I think yoga teachers' fees ought to reflect their training. If you spend a year or two (or more) learning from a reputable source, your wage should be commeasurate. If you took an email test online and got "certified" in an afternoon--whatever that means--that lack of diligence should be acknowledged, too. Continued training ought to be rewarded, as well, but I suspect that is more rare. And, of course, there's the issue of market value...people pay more for yoga classes, so teachers can ask more (some chicken and egg at work).
The under-paid teacher complaint is an old one. Those that want to share their knowledge and expertise often have to take satisfaction in a job well-done as part of their renumeration, whether yoga instructors or college professors or kindergarden teachers. These are crucial positions, and vital to the improvement of a civilized population, but rarely is it rewarded as it should be. The world values lawyers, businessmen, movie stars and football players more.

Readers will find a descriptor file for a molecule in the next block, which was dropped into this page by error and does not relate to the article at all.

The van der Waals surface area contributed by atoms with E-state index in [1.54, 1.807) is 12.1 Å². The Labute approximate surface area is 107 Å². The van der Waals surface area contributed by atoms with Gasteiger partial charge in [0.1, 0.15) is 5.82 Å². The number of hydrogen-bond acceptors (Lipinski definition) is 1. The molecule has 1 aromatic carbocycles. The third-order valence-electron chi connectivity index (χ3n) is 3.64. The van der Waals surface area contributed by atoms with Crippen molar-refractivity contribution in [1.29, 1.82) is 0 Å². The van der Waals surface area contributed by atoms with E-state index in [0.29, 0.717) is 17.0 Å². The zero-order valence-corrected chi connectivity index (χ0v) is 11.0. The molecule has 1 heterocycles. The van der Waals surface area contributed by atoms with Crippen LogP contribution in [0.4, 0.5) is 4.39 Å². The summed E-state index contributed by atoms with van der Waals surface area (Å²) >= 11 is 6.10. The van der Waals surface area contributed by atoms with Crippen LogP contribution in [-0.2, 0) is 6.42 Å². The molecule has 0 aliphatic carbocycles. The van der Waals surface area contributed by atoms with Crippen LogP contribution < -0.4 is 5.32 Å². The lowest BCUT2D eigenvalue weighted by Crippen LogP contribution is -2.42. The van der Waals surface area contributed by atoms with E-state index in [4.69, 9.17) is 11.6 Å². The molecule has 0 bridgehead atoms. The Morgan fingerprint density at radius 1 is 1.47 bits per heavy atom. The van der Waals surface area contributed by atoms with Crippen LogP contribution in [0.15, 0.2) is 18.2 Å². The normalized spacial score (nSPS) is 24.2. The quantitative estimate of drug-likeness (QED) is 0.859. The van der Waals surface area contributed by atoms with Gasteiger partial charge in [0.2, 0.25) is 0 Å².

As far as fitness goes, I'll bet it's the aerobic instructors that get the shaft, payment-wise, more than yoga teachers, tho. Maybe the training isn't as long, but the amount of prep that it takes to choreograph and learn the routines is time-consuming. A strong background in physiology isn't required, but there has to be some familiarity with how the body works and how you train it. And then there's the level of exersion necessary to serve up a useful, engaging class to a roomful of, perhaps, less-than enthusiastic participants. Cetainly worth more than minimum wage...
So, this is what I think about. I'm not sure I have an answer...life is not fair. I wish yoga teachers (most of them) made more money than than Lindsay Lohan. And people should want to invest in the instructors that help keep them hearty and hale. But they don't, so I suppose it's pointless to spend too much energy on it.
I read a quote that's pertinent: "Santosa (or contentment, one of the niyamas from the Yoga Sutras by Pantanjali) cannot be practiced; it has to come from within. We're all discontented. The trick is to be content with that."--B.K.S. Iyengar.